Mexico will have its presidential election Sunday, and voters appear to be heading to the ballot box with sweeping change in mind.
Polls consistently show the left-leaning Andres Manuel Lopez Obrador — widely known as AMLO — with a double-digit lead. Voters also will pick candidates to fill 128 seats in the country’s Senate and 500 seats in the Chamber of Deputies — the country’s higher and lower legislative bodies, respectively.
Outgoing President Enrique Pena Nieto, first elected in 2012, sports a historically low approval rating — slipping as low as 17 percent last year, according to Pew Research Center polling. The Mexican constitution restricts candidates to one six-year term, with no chance of re-election. And Pena Nieto’s six years were marked by social and economic turmoil.
In 2012, Pena Nieto came to power in a country dealing with violence — much of it linked to the country’s notorious drug cartels — and a sluggish economy. Pena Nieto’s critics have said he has done little to address those ills, with some insisting he has made them worse.
In 2017, Mexico saw more than 25,000 homicides — the highest number since the country began recording data on homicides in 1997. According to CNN, officials attribute the increase to a surge in drug-related crimes since 2014, when 15,520 people were slain.
That was the year notorious drug kingpin Joaquin “El Chapo” Guzman was captured in Mexico. In July 2015, he escaped from a Mexican prison for a second time, after Pena Nieto rejected an offer by the U.S. to prosecute Guzman after his first escape. Guzman has since been recaptured and extradited to the U.S.
“Pena said it wasn’t necessary to send him because our system works,” political analyst Jose Antonio Crespo told the Los Angeles Times. “When he escaped, the whole world saw what we already know: that the level of corruption is extremely high.”
Such allegations of corruption have long plagued Pena Nieto’s Institutional Revolutionary Party, or PRI. The party held virtually uncontested control of the country from 1929 to 2000. PRI recaptured the presidency in 2012 and is apparently fighting to hold on to it.
“The machinery seems to have completely broken down as local operators are deserting the party,” Mexico scholar Michael Lettieri told Forbes. “The party’s best efforts to mobilize deeply priista groups of government employees and peasants have not provided a meaningful push for the PRI’s presidential, legislative or gubernatorial candidates.”
Economically, 2017 saw historical devaluations of the Mexican peso, as well as widespread protests over gasoline price hikes, colloquially known as the “gasolinazo.”
U.S. President Donald Trump rose to power in 2016 after campaigning on a key promise — to build a wall along the border with Mexico and make Mexico pay for it. The rhetoric offended many Mexicans, who questioned Pena Nieto’s decision to invite then-candidate Trump to a meeting. Trump also has threatened to pull out of NAFTA, a trade agreement involving the U.S., Canada, and Mexico.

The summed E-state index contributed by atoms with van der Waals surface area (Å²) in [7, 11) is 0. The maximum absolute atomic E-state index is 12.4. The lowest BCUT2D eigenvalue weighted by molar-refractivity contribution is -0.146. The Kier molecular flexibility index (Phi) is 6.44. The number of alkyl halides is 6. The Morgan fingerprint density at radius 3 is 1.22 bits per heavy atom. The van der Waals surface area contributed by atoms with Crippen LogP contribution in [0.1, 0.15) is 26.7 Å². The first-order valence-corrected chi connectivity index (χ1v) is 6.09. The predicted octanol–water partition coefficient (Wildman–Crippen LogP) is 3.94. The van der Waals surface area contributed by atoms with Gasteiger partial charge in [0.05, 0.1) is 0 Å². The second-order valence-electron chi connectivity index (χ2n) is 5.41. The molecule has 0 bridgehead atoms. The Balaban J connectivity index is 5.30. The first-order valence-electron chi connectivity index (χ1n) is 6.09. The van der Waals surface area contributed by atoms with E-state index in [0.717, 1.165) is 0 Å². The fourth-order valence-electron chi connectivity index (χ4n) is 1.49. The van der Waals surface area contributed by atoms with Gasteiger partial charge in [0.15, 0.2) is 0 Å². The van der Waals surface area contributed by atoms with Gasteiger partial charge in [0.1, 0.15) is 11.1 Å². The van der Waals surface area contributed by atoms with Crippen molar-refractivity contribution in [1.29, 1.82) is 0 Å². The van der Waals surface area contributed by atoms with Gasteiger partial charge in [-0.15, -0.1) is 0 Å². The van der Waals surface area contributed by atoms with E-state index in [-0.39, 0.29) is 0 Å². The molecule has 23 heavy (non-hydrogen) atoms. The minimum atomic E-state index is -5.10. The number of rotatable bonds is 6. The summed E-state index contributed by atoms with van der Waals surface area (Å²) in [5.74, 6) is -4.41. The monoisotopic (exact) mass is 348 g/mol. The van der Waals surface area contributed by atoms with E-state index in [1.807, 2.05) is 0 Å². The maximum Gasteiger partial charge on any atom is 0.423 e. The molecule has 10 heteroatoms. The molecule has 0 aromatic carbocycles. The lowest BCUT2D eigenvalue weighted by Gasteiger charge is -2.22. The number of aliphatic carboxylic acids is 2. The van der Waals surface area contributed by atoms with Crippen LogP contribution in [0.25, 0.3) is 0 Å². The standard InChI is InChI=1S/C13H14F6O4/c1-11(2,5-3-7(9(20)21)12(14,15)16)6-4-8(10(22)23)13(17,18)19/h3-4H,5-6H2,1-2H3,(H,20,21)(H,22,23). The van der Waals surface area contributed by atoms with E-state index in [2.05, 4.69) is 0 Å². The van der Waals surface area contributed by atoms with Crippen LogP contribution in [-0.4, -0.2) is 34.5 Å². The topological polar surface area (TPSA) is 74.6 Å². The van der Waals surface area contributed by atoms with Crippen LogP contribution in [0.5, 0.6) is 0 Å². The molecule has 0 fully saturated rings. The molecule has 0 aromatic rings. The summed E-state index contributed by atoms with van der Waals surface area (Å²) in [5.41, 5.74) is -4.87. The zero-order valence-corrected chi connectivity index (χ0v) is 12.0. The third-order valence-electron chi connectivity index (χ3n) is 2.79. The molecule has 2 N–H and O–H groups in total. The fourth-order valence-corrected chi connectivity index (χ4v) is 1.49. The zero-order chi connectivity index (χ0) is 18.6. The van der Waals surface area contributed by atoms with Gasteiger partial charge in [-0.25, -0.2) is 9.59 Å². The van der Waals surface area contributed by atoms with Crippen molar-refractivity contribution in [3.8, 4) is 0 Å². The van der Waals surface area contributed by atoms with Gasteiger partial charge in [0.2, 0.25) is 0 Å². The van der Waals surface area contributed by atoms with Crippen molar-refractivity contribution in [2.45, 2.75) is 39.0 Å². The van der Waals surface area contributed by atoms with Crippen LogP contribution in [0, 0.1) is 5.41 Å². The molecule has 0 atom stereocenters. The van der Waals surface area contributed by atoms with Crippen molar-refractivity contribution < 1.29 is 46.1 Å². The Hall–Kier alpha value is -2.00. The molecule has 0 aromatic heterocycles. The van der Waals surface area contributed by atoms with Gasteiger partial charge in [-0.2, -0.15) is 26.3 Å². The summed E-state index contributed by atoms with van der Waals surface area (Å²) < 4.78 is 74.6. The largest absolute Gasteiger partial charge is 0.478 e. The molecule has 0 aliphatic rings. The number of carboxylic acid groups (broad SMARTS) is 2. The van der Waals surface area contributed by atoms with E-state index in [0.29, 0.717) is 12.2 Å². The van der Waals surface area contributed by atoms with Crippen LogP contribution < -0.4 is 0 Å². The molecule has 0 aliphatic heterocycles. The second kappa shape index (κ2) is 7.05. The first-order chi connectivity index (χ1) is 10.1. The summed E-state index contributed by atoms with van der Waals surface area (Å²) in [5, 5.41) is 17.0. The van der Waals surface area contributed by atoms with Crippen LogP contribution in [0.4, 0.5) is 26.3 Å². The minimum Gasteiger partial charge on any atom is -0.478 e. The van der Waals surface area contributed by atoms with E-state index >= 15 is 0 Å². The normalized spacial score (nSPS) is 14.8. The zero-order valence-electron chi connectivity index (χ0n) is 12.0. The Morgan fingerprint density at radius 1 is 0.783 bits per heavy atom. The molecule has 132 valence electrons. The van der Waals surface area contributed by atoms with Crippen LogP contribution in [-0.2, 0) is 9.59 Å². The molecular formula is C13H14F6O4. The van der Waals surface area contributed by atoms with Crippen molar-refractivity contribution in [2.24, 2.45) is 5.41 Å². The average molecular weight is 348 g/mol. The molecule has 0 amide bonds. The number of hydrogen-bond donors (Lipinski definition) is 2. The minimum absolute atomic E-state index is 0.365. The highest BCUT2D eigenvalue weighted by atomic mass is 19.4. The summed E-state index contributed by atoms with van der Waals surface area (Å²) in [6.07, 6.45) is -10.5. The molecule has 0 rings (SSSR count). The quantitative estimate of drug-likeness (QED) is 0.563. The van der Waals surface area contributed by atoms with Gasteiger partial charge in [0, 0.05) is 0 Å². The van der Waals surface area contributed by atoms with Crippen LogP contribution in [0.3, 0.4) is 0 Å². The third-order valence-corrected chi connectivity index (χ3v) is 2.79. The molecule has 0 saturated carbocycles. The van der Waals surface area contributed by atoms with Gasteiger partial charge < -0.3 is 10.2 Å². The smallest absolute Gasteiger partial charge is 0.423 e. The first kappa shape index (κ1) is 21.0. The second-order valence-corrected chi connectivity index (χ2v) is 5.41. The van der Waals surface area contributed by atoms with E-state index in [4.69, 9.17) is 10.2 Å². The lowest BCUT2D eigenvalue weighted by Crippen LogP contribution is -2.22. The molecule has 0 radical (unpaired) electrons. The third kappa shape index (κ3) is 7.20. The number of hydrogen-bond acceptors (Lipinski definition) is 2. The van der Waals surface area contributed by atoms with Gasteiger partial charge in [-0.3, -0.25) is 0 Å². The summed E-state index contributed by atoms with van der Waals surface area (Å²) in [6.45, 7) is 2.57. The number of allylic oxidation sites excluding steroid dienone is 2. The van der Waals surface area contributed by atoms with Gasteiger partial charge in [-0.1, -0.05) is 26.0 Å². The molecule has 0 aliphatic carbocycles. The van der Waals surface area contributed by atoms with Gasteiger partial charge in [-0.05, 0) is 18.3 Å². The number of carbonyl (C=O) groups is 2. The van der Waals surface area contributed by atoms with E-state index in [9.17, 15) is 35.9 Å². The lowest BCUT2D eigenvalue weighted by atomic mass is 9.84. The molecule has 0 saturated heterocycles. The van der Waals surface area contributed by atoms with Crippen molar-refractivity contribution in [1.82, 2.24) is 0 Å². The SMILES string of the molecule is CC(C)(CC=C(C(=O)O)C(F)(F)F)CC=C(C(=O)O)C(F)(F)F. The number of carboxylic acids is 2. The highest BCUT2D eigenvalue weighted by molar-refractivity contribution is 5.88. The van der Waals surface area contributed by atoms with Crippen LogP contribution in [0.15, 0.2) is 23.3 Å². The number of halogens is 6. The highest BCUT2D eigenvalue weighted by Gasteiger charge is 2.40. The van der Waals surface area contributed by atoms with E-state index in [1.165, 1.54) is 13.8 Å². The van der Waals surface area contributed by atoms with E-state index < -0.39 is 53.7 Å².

These issues have made the ground fertile for Lopez Obrador, 64, who has campaigned on a platform of sweeping change and has been described as a nationalist. Indeed, this is the first presidential election for Lopez Obrador’s party, the National Registration Movement (MORENA), which is running in coalition with the left-wing Labor Party and right-wing Social Encounter Party.
This is not Lopez Obrador’s first time running for Mexico’s highest office; he has run twice before, in 2006 and 2012, losing both times. In the 2006 election, his opponent Felipe Calderon compared him to then-Venezuelan President Hugo Chavez, a socialist. Calderon won the election, and Lopez Obrador has found it hard to shake off the label.
Lopez Obrador has rallied against the political and economic elites of the country, referring to them as a “power mafia.” His campaign has reflected that, pledging to fight against corruption in the country and bolster social mobility.
“In the main, it’s an anti-PRI vote and, by extension, the PAN [National Action Party], which has certainly been fairly close to the PRI in terms of governing these past six years,” Lettieri told CNN.
Previously, he served as executive of Mexico City, the country’s capital and largest city.
Lopez Obrador’s greatest competition is expected to come from Ricardo Anaya, PAN’s presidential nominee. The right-leaning party was the first to break PRI’s hegemony in 2000, when Vicente Fox was elected president. Polls have shown Anaya, the former leader of PAN within Mexico’s lower legislative chamber, consistently in second behind Lopez Obrador.
Anaya, 39, has developed a reputation as a technocrat. He supports NAFTA, which Lopez Obrador has said needs renegotiation, echoing Trump’s stance on the trade agreement.
Jose Antonio Meade, the nominee of the incumbent PRI party, has consistently polled third, arguably because of Pena Nieto’s unpopularity. Meade, 49, has held several Cabinet positions in the Mexican government, including foreign affairs secretary in Calderon’s government, and finance secretary in Pena Nieto’s.
Meade is an independent and not officially a member of PRI — perhaps a reflection of Pena Nieto’s, and the party’s, deep unpopularity.
“The best thing that happened to Lopez Obrador is the Pena Nieto administration,” Carlos Bravo Regidor, an analyst at Mexico’s Center of Economic Investigation and Studies, told The Washington Post. “AMLO’s stance is the same, but now people are angrier and more eager for change.”